Newport Beach Film Festival 2016’s Best Genre Films

Lace Crater is a film written and directed by Harrison Atkins, in which a twentysomething woman named Ruth spends a weekend in the Hamptons with some friends for some drunken debauchery. After a pill-popping episode, Ruth finds herself alone in the supposedly-haunted carriage house and meets “Michael,” the ghost rumored to be living there, dressed completely in burlap sacks. They have intellectual conversations and end up having sex, but by the morning, he has completely vanished. Things go awry from there: Ruth starts to feel horrible physical effects, from vomiting violently to memory loss to shedding her skin. Her doctor tells her she has an STD that he can’t seem to identify—because, unfortunately, medical science hasn’t advanced far enough to diagnose paranormal STDs. Not for the easily disgusted, this film will make you feel better about your own love life.

Other notable horror flick mentions include Curve, which features Julianne Hough as the lead heroine, Mallory, putting her post-Dancing With the Stars gams in danger when she gives a hitchhiker a ride after he helps her with her car trouble. That hitchhiker (played with demented gusto by Teddy Sears) turns out to be psychotic, so when Mallory sees he’s not wearing a seatbelt, she tries to kill him by driving into a guardrail overlooking a cliff, but the crash only leaves her leg stuck in the vehicle while the car teeters over the edge of the cliff. Will Mallory escape to safety from the car and her homicidal passenger?

The premise of French science-fiction thriller House of Time focuses on Robert, who moves into a castle and discovers its time-traveling powers, enabling him to travel back to the World War II German occupation of France and study secret scientific documents belonging to Nazis. Robert’s friends don’t believe any of this, so he invites them over for a weekend stay. As the night moves forward, each friend encounters Nazis, spies and strange characters. For the average person, this might be enough to convince them they’re in 1944, but these friends still firmly deny the time warp. They have the potential to change history, but will they? Would you?

Another must-see for sci-fi junkies is U.K. short film FlySpy, and it’s a doozy. An eccentric, obsessive inventor named Greg builds a tiny drone camera in the shape of a fly to spy on his ex-girlfriend, Haley. Greg can now view every intimate move she makes, as well as that Haley has a new abusive boyfriend. Rather than offering help, Greg offers a deal: If Haley sleeps with him one more night, he’ll get rid of her toxic beau for good (because he wasn’t already creepy enough). FlySpy screens as part of the Horror Shorts series.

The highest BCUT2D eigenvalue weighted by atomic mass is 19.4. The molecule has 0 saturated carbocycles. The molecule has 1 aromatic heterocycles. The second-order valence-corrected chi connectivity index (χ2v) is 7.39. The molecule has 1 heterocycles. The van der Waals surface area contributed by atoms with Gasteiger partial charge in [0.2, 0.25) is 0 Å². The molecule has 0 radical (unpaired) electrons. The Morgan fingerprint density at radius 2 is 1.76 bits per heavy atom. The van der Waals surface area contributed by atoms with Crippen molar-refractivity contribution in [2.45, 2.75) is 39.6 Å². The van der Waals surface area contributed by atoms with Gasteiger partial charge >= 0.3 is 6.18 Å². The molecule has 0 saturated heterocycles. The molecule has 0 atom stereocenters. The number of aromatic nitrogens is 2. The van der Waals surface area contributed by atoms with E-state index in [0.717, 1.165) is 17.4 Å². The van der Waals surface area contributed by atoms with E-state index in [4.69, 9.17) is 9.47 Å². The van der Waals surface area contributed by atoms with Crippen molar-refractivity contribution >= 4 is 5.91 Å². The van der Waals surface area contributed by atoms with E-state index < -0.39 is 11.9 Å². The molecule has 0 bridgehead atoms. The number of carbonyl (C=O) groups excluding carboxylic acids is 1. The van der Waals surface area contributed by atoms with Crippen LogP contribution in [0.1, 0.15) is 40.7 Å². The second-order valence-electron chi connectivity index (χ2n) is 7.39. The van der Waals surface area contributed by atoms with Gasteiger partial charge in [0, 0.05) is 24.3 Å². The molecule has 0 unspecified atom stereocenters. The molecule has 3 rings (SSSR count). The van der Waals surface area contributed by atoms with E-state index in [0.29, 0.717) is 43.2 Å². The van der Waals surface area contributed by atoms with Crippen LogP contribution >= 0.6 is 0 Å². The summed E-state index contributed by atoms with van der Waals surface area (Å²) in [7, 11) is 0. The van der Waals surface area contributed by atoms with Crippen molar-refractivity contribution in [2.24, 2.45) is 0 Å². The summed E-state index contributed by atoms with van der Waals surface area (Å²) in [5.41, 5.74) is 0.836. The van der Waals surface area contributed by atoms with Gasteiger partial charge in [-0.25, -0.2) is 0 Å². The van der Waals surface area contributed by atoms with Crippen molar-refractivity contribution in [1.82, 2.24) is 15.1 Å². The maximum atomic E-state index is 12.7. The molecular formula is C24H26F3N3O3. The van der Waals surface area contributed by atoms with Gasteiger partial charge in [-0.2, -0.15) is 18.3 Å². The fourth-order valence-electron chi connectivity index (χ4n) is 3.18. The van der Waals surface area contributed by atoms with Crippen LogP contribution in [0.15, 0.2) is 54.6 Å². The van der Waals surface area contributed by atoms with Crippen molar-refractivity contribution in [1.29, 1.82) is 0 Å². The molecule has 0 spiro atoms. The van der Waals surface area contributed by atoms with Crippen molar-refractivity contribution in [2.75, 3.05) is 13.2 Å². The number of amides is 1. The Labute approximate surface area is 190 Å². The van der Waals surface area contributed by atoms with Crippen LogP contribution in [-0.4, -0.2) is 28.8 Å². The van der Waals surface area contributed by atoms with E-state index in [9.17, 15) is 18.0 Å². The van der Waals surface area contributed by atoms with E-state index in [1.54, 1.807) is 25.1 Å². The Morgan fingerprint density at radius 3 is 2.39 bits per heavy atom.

Speaking of shorts, the Short, Sweet & Queer series promises great documentaries on trans and gay youth, including Lexi and Pink Boy. For the second year in a row, the Made In California short series and juried competition will screen multiple films made in or about California, with an official recognition from the state of California given to the director of the winning film. And new program Down Her Shorts features films focused on female, um, masturbation and sexual discovery. (While there’s no rating system for every film, the programmers point out this series is more appropriate for mature audiences, so maybe take your kiddies to see the 35th-anniversary screening of The Fox and the Hound instead.)

The much-celebrated Art, Architecture and Design series continues, including an Orange County Musueam of Art-hosted screening of Eva Hesse, a documentary on the pioneering Jewish-German sculptor and artist, as part of NBFF and OCMA’s ongoing Cinema Orange series. Tyrus is a documentary on the life of Tyrus Wong, a Chinese painter who contributed heavily to animated films for Warner Brothers and Disney studios as a storyboard artist, inspiring the look and design of the 1942 Disney film Bambi.

Icelandic import Yarn spins a documentary on the traditional craft of knitting, crochet and other wool-based arts. Often considered skills saved for the domestic sphere, modern artists all over the world have applied them to their street art, namely in the form of yarn bombing to transform public spaces and creating physical yarn installations for an incredible new art medium.

Continuing in the street-art vein, Los Angeles-based street artists Chaz Bojorquez, Defer and Big Sleeps are among the names profiled in Dark Progressivism, which profiles former gang members who went from committing crimes to painting murals and, eventually, landing in art galleries. The style, called Dark Progressivism, refers to the way artists aim to channel their angst of inner-city violence and drug use into an artistic movement, rising above their grim circumstances and influencing others just like them—and, in the case of Bojorquez, becoming legendary.

Harry Benson: Shoot First details the Scottish culture photographer who was at the center of many roving hipster and youthquake movements of the 1960s and captured the Beatles during their 1964 tour through America. This film aims its lens at Benson, who discusses the intimate background stories about some of the most iconic moments he’s photographed with Muhammad Ali, Michael Jackson, Martin Luther King Jr., Ray Charles and Elizabeth Taylor. It’s paired with the short documentary Cindy Sherman: Untitled Film Stills, which features another famous photographer who changed the game for photography as art during the 1970s.

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